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CFP: Designed Mind Symposium 2017


Exploring the Function, Evolution & Implementation of Consciousness

Informatics Forum,University of Edinburgh Edinburgh, Scotland

8-9 November 2017



Daniel C. Dennett, Tufts University

Michael Graziano, Princeton University



Our subjective experience is quite mysterious: it seems to be a “further fact” about us, surplus to all the conceivable mechanistic or functional facts. Most of us find it plausible that a machine could exhibit exactly the same outward behaviour yet lack an inner life.

These intuitions are compelling, and lead many to look beyond the usual resources of science for an explanation of conscious experience. Some propose identifying consciousness with some kind of information processing or informational complexity, but offer little insight into why such an identification makes sense. Other suggest that consciousness is a primitive ingredient of the universe, present whenever certain kinds of processes are present. These ideas may fit our intuitions, but seem to offer little in the way of explanation. Consciousness is relegated to a passive role, with not much to do except come along for the ride.

These perspectives also neglect a crucial fact about our behaviour, namely that consciousness is much of the subject matter of what we say and do. We describe the world from a vantage point, contrast how things seem from that vantage point with how we believe the world to be, summarise our goals and plans, explain the world around us in terms of possibilities for action, and justify the actions we take in terms of consciously held beliefs, desires and feelings. While we intuit strongly that such “consciousness talk” — elaborate behaviour oriented around an ostensibly private mental life — could somehow happen without “real” consciousness inside, we remain curiously oblivious to the fact that if our own consciousness talk is ever to be a consequence of our own “real” consciousness, then it can only be that the latter is in fact a psychological mechanism taking place in the physical world.

This has led some researchers to suggest that it is these behaviours that are the proper target, or explanandum, of a science of consciousness. Modern theories along such lines, developed by Daniel Dennett, Thomas Metzinger and others, propose that we understand conscious experience as the content of an internal self-model. What we intuit as a “private realm” is a control mechanism operating in the public world: a brain’s way of representing the organism as a situated agent, a reflective self-representation designed by evolution to enable new levels of autonomy, self-monitoring and deliberative action. By representing not only the world and its affordances for action, but also ourselves as embodied agents in the world, and ultimately ourselves as representers, the evolving brain converged on the self as the solution to a control problem. We cannot easily appreciate the self-model-within-a-world-model as a model, because “we” only exist in virtue of the model, as its central feature.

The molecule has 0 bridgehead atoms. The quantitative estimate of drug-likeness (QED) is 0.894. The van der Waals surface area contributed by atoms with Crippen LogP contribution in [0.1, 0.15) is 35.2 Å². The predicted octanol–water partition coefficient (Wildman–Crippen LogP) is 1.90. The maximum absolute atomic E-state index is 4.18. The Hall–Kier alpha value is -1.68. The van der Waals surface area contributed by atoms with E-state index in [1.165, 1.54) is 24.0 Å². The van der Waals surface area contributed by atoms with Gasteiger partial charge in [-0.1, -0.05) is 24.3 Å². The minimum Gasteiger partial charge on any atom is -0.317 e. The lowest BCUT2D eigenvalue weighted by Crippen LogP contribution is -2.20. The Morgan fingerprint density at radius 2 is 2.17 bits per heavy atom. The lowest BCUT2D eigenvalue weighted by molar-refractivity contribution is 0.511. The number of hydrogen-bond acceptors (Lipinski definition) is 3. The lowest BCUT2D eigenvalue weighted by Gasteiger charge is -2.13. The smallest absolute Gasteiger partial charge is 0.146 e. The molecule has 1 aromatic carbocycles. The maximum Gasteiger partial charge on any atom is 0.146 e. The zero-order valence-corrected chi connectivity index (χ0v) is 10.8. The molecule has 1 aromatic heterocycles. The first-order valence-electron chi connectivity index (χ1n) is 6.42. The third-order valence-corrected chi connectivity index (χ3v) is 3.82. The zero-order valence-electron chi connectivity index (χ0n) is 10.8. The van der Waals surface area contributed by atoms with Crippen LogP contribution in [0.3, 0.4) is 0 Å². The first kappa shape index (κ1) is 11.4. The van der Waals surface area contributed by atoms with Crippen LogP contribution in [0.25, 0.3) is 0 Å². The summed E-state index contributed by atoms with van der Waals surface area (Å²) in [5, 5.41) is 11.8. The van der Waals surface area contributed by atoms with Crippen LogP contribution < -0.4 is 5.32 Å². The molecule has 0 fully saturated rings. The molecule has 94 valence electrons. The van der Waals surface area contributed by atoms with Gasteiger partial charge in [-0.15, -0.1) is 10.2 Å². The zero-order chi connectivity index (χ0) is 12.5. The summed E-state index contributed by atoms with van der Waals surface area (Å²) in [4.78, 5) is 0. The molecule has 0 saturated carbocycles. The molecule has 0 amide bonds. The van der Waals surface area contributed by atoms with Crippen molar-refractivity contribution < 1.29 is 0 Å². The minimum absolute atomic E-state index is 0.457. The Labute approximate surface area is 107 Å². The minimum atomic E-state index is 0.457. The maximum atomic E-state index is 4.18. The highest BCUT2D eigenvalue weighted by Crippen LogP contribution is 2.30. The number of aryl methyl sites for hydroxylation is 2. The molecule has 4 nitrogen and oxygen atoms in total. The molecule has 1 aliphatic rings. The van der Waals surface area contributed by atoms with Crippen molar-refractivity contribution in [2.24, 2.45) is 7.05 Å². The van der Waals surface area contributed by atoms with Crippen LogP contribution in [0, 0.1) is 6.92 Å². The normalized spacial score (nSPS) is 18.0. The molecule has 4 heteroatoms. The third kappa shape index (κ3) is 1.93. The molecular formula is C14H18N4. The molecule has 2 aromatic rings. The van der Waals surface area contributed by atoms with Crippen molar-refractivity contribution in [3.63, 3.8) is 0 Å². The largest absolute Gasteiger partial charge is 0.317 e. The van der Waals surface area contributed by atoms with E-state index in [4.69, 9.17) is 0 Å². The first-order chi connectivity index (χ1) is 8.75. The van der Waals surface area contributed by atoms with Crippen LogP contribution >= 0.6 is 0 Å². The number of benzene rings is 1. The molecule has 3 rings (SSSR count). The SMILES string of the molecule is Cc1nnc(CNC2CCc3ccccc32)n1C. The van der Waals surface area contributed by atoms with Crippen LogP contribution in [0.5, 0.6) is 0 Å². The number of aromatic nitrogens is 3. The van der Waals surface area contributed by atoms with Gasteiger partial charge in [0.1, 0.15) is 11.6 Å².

The symposium is a forum to elaborate, discuss and critique this emerging scientific picture of consciousness as a form of reflective self-representation. We invite perspectives from philosophy, psychology, neuroscience and informatics.



We invite submissions of high-quality short papers for presentation at the symposium. Papers should be in PDF format and no more than 4,000 words in length. Please prepare your submission for blind review and submit via EasyChair at  Authors of accepted papers without other access to travel funds may be eligible for free registration.

A list of suggested topics and themes can be found at

After the symposium, there will be an open call for full-length (8,000 word) papers for publication as a collected volume or journal special issue (details forthcoming).



Registration opens: 1 June 2017

Submission deadline: 30 July 2017

Notification of acceptance: 9 September 2017

Early registration deadline: 15 September 2017

Designed Mind symposium: 8-9 November 2017

Expecting Ourselves workshop: 10 November 2017



Daniel C. Dennett, author of Consciousness Explained (Little, Brown and Co., 1991), Freedom Evolves (Viking Penguin, 2003) and Darwin’s Dangerous Idea (Simon & Schuster, 1995), is University Professor and Austin B. Fletcher Professor of Philosophy, and Co-Director of the Center for Cognitive Studies at Tufts University.

Michael Graziano, author of Consciousness and the Social Brain (Oxford University Press, 2013) is Professor of Psychology and Neuroscience at Princeton University.



The symposium will be followed by Expecting Ourselves: Prediction, Action, and the Embodied Mind, also in the Informatics Forum. Registration will be separate for this event. See



Programme Chair: Roly Perera (University of Edinburgh)

Publication Chairs: Takuya Nikawa (Chiba University) Max Jones (University of Bristol)

Publicity Chair: Aïda Elamrani Raoult (Institut Jean Nicod)


For general enquiries email


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